Given his ever-growing posthumous popularity, fueled by material newly discovered, released, and re-released, we might call Arthur Russell the 2Pac of experimental disco cello. During his short life, he managed to collaborate with the likes of Philip Glass, Nicky Siano, Walter Gibbons, and even David Byrne. A little-heard version of the Talking Heads’ “Psycho Killer” featuring Russell’s cello has recently resurfaced (above), to the delight of both Heads fans intrigued to hear one more slant on a favorite song and listeners newly intrigued by Russell looking to hear how his sound interfaced with the innovative pop music of his day.
In the clip just above, you can hear Byrne discuss the collaborative development of “Psycho Killer” (albeit well before the recording of this B-side with Russell) at a Q&A session on his How Music Works book tour. Unbelievably, the song first emerged as a ballad. “I can see the song as being softer,” he says. “I’m making it aggressive-sounding and thought, ‘That’s like saying the same thing twice.’ Which the singer of the song says you shouldn’t do. I thought it would be creepier, actually scarier, if you downplay it. But, you know, we had a rock band at the time; we got together, started playing it, and that’s not how it came out. Audiences liked the big chorus everyone could sing along with.” I imagine they also would’ve liked the big string instrument Russell would have brought up on stage, had he ever had the chance to join the Heads for a live performance.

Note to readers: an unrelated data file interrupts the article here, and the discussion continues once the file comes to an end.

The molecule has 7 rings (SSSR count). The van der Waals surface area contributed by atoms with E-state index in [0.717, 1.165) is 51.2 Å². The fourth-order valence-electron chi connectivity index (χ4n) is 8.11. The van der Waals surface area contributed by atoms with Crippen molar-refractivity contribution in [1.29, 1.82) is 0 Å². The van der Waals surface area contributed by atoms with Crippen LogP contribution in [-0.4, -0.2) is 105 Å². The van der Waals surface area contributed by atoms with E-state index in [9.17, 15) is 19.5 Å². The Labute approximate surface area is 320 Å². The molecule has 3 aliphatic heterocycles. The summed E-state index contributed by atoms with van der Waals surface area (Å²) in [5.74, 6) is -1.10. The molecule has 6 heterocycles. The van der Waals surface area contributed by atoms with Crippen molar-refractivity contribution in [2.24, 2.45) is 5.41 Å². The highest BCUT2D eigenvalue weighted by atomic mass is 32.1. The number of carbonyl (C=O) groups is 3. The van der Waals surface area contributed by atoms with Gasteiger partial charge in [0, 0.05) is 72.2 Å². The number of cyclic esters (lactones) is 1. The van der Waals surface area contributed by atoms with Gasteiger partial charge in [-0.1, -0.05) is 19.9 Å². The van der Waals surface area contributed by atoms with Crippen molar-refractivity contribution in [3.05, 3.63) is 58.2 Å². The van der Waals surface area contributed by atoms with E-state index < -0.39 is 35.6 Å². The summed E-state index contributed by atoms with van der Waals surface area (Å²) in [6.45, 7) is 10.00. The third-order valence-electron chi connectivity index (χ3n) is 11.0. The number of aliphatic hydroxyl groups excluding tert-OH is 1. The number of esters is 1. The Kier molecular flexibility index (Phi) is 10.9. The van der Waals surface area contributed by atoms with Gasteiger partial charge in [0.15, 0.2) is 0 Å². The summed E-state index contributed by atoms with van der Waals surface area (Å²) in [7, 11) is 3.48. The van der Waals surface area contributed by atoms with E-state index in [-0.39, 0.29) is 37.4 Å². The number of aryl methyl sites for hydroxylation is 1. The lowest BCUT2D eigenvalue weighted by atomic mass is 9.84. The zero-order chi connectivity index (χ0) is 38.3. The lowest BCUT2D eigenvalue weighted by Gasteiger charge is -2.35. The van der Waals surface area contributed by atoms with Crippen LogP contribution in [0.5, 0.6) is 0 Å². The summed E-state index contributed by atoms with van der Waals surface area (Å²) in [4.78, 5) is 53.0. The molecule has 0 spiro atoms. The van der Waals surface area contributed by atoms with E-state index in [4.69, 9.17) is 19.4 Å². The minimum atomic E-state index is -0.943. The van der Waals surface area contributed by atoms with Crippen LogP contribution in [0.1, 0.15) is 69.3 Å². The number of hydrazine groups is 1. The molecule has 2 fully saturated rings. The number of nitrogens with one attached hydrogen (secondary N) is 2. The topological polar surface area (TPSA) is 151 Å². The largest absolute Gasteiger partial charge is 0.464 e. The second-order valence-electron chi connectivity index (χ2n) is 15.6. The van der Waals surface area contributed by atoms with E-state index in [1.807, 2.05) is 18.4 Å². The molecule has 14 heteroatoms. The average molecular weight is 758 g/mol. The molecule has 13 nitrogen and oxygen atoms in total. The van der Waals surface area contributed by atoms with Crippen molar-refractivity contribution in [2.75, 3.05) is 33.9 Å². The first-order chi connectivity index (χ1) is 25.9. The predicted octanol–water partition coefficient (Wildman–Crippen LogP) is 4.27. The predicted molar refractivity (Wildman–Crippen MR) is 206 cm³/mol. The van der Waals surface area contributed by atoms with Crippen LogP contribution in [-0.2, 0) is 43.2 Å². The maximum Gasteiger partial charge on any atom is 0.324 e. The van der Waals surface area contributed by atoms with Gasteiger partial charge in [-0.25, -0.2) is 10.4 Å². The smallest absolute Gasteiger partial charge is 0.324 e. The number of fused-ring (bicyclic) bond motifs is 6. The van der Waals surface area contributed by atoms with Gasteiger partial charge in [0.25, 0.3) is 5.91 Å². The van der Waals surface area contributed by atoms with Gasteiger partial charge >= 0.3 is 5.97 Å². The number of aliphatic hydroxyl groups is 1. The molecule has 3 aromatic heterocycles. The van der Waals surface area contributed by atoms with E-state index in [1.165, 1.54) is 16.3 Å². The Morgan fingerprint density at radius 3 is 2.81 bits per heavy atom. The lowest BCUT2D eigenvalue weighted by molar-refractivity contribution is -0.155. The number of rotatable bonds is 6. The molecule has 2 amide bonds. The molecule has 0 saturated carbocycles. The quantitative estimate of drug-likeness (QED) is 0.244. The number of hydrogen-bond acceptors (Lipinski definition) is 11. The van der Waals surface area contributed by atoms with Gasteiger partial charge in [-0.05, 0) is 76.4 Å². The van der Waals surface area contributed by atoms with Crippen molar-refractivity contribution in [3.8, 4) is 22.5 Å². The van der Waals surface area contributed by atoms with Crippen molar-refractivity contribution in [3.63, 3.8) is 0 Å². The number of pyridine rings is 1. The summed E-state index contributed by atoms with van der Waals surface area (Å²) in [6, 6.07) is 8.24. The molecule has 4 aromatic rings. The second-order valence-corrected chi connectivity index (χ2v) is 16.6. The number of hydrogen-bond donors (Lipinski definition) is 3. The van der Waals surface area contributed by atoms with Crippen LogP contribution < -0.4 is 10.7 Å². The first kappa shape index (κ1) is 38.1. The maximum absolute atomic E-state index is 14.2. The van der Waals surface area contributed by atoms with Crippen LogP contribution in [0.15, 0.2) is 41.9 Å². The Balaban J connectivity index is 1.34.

The Talking Heads Play CBGB, the New York Club that Shaped Their Sound (1975)
How David Byrne and Brian Eno Make Music Together: A Short Documentary
David Byrne Gives Us the Lowdown on How Music Works (with Neuroscientist Daniel Levitin)
David Byrne: How Architecture Helped Music Evolve
Colin Marshall hosts and produces Notebook on Cities and Culture and writes essays on literature, film, cities, Asia, and aesthetics. He’s at work on a book about Los Angeles, A Los Angeles Primer. Follow him on Twitter at @colinmarshall.
That’s an amazing version. I loved the Psycho-like zines the cello brings to the song.
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